If you’ve commissioned a website design, isn’t it assumed that the developer is going to at least publish the site to the web? Why is it that business after business is being pitched features that either are no-brainers, or include words that you need a PhD. to understand? If you feel like you’re being talked into a used car that “runs great, don’t worry about those 200K miles on her”, get a 2nd, 3rd, or 4th opinion.
BEWARE!!! BEWARE!! BEWARE! of developers saying they will give you “X” but then later tack on a charge for a contact form, stock photography, to resize images, for something as fundamental as including drop-down menus in your navigation. Options, such as these, should be included in a website quote. The initial few hundred dollar investment so boldly advertised, could be inflated into a number that boggles the mind if all the small print isn’t read.
Don’t just agree to a $500 site without talking to the developer about things like:
- What do you want the site to do?
- What are your expectations?
- Who are you selling the site to?
- Are there any special features you want in the site?
- How the developer is going to accomplish these things?
- Is the developer going to be available after the site is launched?
- How are people going to be able to contact you?
- What are ALL of the potential costs?
Services like Google Analytics and a complimentary amount of hours of maintenance shouldn’t cost ANYTHING! Certain options like a content management system, custom functionality, e-commerce, and items like these should be extra and outlined in your proposal. But only AFTER a lengthy conversation with the developer. The developer is the expert in web development, should make educated recommendations, and deliver a fair, realistic proposal. Don’t fall for listed items just to bloat an “included features” list.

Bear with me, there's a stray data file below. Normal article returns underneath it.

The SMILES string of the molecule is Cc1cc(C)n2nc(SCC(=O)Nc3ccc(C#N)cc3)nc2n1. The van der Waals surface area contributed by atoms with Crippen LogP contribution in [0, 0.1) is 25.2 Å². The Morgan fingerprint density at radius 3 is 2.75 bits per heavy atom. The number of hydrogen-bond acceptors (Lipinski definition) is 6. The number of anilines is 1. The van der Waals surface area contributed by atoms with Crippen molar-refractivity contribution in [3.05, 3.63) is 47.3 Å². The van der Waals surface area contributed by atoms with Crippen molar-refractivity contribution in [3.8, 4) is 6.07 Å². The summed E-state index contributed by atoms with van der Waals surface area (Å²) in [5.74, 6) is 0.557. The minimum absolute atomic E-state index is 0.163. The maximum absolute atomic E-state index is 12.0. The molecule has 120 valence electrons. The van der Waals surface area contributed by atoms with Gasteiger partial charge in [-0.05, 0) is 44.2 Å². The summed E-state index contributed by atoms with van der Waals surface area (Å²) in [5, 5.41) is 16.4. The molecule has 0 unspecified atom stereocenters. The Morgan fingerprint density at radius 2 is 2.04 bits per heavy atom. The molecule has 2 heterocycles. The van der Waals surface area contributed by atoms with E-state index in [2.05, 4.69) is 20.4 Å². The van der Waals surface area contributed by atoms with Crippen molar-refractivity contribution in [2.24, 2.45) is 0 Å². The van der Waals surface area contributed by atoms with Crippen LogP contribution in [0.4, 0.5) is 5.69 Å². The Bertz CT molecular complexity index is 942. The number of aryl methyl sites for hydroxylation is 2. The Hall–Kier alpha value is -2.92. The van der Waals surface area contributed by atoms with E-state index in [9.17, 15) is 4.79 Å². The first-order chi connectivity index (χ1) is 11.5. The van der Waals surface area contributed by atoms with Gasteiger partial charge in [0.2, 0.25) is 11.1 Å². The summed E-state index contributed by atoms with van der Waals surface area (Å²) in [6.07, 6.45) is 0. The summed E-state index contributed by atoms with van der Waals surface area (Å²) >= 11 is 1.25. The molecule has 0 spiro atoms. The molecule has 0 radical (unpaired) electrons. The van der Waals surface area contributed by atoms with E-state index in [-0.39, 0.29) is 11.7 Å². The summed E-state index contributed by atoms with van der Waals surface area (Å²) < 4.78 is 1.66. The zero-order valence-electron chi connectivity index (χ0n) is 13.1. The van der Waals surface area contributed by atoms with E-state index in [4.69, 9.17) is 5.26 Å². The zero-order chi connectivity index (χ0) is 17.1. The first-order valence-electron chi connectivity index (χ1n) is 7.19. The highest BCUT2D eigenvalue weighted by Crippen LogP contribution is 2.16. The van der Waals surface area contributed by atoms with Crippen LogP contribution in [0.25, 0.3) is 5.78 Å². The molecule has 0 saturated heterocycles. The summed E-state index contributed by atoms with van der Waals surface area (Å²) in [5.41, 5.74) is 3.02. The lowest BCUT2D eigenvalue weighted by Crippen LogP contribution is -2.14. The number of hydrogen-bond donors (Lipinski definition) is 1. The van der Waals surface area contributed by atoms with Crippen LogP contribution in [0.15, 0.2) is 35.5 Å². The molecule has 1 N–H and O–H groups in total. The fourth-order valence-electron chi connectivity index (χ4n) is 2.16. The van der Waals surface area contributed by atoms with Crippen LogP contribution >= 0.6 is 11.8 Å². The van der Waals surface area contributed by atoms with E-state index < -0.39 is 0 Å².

Understanding that a business is approaching a service professional for their expertise and looking for professional, ethical guidance is something every business should embrace, not just web design.
Start a conversation, not a sales pitch with us for reasonable, effective web development services, email@example.com.
The above article is the opinion of the “Diva”…someone who believes only ethical, professional, and honest talk is what will propel a business forward and not be a “flash-in-the-pan” company.